Documents such as invoices, contracts or powers of attorney, financial records, and plans, which may contain trade secrets, usually also collect sensitive information. Such documents must be signed so that they remain secure and their integrity and trustworthiness are maintained. This is precisely what Document Signing Certificates do: In today’s article, we will explain what the digital signature is, which regulation clarifies the legal, and how the digital signature works.
What is a digital signature?
The terms “digital signature” and “electronic signature” are often used synonymously. However, it is not the same: The term “electronic signature” is understood to be the digitized counterpart to the handwritten signature. This form of signature is used wherever content in documents or regulations needs to be confirmed.
On the other hand, the digital signature is the equivalent of a notarized signature: a responsible third party, namely the certification body instead of the notary, confirms the identity of the signatory. The verified identity is bound by the certificate authority (CA) to a PKI-based digital certificate (“Document Signing Certificate”). This makes it easy for signers to use digital signatures in electronic documents and cloud-based signing platforms. A digital signature uses a cryptographic algorithm to create a unique digital fingerprint to combine the digital certificate with the digitally signed data. The uniqueness of these different components ensures
The electronic and digital signature thus differ in one significant point: The digital signature guarantees integrity and authenticity to the extent that it can withstand legal proceedings. Due to the cryptographic process, the digital signature verifies and secures:
- The authenticity and the verified source of the document.
- The freedom of manipulation of the record since the digital signature was created. If documents are changed after the signature has been affixed, the signature is displayed as invalid.
- The verification of the identity of the signatory by a trustworthy organization (CA).
Digital signature: different types
The different document services or platforms offer different types of signatures. With Microsoft Word as well as Adobe PDF, we’re looking at two of the most popular:
Sign digitally with Microsoft Word
Microsoft supports visible and invisible digital signatures in its office suite. Similar to a physical document, a signature line appears with the digital visual signature. If several users – for example, two contractual partners – have to sign agreements, this method is usually used.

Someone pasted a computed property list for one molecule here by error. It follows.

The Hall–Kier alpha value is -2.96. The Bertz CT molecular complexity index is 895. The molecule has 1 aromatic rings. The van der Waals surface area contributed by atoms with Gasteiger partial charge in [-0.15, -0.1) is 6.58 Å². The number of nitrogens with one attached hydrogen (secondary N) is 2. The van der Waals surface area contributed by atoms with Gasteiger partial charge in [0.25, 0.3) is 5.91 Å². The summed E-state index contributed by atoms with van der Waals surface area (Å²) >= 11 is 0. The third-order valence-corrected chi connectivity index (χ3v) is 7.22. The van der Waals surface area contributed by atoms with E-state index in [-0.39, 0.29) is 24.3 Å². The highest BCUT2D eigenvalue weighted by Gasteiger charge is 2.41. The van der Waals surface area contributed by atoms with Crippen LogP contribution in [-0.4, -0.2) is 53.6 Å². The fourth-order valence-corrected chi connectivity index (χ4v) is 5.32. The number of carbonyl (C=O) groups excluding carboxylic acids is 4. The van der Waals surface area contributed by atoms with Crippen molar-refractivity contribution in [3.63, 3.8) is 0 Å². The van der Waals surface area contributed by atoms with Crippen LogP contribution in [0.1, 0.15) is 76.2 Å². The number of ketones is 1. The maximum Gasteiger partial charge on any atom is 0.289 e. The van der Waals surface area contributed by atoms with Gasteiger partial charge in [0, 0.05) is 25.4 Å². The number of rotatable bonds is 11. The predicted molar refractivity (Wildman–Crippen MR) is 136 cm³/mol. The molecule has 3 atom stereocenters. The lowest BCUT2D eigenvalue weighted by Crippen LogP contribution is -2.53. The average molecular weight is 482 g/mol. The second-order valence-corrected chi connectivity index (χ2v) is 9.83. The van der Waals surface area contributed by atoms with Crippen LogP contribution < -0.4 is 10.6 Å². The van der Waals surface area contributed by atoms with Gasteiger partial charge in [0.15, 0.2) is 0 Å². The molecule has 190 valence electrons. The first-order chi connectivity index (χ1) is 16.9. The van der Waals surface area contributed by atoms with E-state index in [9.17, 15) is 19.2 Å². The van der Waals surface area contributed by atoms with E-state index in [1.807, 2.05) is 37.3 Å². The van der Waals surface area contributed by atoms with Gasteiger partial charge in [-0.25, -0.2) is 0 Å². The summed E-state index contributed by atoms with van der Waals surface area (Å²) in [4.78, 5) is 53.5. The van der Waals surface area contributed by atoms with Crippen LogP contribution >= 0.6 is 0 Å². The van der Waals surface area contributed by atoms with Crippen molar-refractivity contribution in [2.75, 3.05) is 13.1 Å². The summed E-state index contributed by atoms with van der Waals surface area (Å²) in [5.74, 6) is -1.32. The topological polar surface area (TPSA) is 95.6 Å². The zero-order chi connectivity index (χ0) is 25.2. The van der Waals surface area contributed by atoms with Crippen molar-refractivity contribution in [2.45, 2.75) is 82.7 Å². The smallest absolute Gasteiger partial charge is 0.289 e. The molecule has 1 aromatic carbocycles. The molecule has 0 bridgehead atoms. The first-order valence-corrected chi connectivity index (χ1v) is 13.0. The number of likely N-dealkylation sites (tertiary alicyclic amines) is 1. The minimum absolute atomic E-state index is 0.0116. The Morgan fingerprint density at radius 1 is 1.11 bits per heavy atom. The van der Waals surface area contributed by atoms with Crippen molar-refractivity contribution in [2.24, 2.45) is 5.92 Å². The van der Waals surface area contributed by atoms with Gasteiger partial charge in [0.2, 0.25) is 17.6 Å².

You will see a blue band in the Word system tray when you open a document with an invisible signature. The invisible signatures are used when the document’s authenticity, integrity, and origin have to be guaranteed without a conventional signature line in the paper. Microsoft provides further information on the signature in Office documents on its in-house support website.
Sign digitally with Adobe PDF
In addition to the certified signature, Adobe also supports the approved signature. Suppose you add a certification signature to a PDF. In that case, this signature not only makes it clear that you are the author of the document and that you have completed the content, but the signature also prevents the document from being tampered with after it has been distributed. If a PDF document is signed in a certified manner, a blue ribbon is visible at the top of the document, which shows the signer’s name and the issuer of the certificate. The security for the authenticity and the authorship of the record is visible.
Approved signatures are intended to accelerate the approval process in companies: The electronic approvals issued by departments or responsible persons are recorded and embedded in the original PDF document. Approval signatures can be individualized to add images such as the handwritten signature or signature details such as place, date, or reason.
This is how the digital signature works
You need an appropriate certificate for legally compliant digital signing: You can obtain so-called document signing certificates from various providers. As the signature creator, you apply for the certificate from your trusted provider and identify yourself. Once this ordering process has been completed, you will soon digitally sign the first documents.
To do this, a hash value is first generated from the message to be signed by you – a special deal that cannot be reversed. The signer encrypts this hash value with his private key and adds the character string, i.e., the signature, to the message. Whoever receives the message can decrypt the signature using the signer’s public key. The task now is to compare the hash value obtained with the hash value calculated from the news. If the values match, the signature is correct: The recipient can now be sure that the identity of the person signing and the integrity of the message or document are guaranteed. On the other hand, if the paper was changed after it was signed or incorrectly signed, the comparison of the hash values yields errors.